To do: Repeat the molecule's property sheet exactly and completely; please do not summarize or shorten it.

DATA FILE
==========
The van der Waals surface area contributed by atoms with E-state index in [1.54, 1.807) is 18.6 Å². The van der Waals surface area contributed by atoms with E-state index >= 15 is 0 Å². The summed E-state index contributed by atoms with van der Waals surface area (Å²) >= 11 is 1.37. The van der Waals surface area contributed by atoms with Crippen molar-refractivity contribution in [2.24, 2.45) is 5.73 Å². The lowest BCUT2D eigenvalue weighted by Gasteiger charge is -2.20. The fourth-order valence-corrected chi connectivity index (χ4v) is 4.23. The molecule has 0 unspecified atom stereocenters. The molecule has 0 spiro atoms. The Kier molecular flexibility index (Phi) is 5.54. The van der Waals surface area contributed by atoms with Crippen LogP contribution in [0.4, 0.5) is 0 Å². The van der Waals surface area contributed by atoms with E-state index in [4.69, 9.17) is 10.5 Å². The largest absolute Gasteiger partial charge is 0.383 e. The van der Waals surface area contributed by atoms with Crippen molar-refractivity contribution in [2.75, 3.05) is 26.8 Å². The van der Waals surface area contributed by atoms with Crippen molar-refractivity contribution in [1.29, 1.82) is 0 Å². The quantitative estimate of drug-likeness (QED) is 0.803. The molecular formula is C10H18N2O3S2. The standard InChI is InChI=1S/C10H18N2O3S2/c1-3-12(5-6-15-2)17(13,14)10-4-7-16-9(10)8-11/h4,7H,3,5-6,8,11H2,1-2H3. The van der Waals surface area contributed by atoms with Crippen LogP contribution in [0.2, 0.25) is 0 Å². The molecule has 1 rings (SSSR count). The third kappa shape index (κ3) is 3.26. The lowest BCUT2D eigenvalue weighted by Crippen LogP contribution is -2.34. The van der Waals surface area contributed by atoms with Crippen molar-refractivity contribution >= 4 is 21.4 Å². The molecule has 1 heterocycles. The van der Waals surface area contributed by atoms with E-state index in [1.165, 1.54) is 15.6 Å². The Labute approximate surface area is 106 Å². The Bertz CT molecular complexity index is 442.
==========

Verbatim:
The van der Waals surface area contributed by atoms with E-state index in [1.54, 1.807) is 18.6 Å². The van der Waals surface area contributed by atoms with E-state index >= 15 is 0 Å². The summed E-state index contributed by atoms with van der Waals surface area (Å²) >= 11 is 1.37. The van der Waals surface area contributed by atoms with Crippen molar-refractivity contribution in [2.24, 2.45) is 5.73 Å². The lowest BCUT2D eigenvalue weighted by Gasteiger charge is -2.20. The fourth-order valence-corrected chi connectivity index (χ4v) is 4.23. The molecule has 0 unspecified atom stereocenters. The molecule has 0 spiro atoms. The Kier molecular flexibility index (Phi) is 5.54. The van der Waals surface area contributed by atoms with Crippen LogP contribution in [0.4, 0.5) is 0 Å². The van der Waals surface area contributed by atoms with E-state index in [4.69, 9.17) is 10.5 Å². The largest absolute Gasteiger partial charge is 0.383 e. The van der Waals surface area contributed by atoms with Crippen molar-refractivity contribution in [2.75, 3.05) is 26.8 Å². The van der Waals surface area contributed by atoms with Crippen molar-refractivity contribution in [1.29, 1.82) is 0 Å². The quantitative estimate of drug-likeness (QED) is 0.803. The molecular formula is C10H18N2O3S2. The standard InChI is InChI=1S/C10H18N2O3S2/c1-3-12(5-6-15-2)17(13,14)10-4-7-16-9(10)8-11/h4,7H,3,5-6,8,11H2,1-2H3. The van der Waals surface area contributed by atoms with Crippen LogP contribution in [0.2, 0.25) is 0 Å². The molecule has 1 rings (SSSR count). The third kappa shape index (κ3) is 3.26. The lowest BCUT2D eigenvalue weighted by Crippen LogP contribution is -2.34. The van der Waals surface area contributed by atoms with Crippen molar-refractivity contribution >= 4 is 21.4 Å². The molecule has 1 heterocycles. The van der Waals surface area contributed by atoms with E-state index in [1.165, 1.54) is 15.6 Å². The Labute approximate surface area is 106 Å². The Bertz CT molecular complexity index is 442.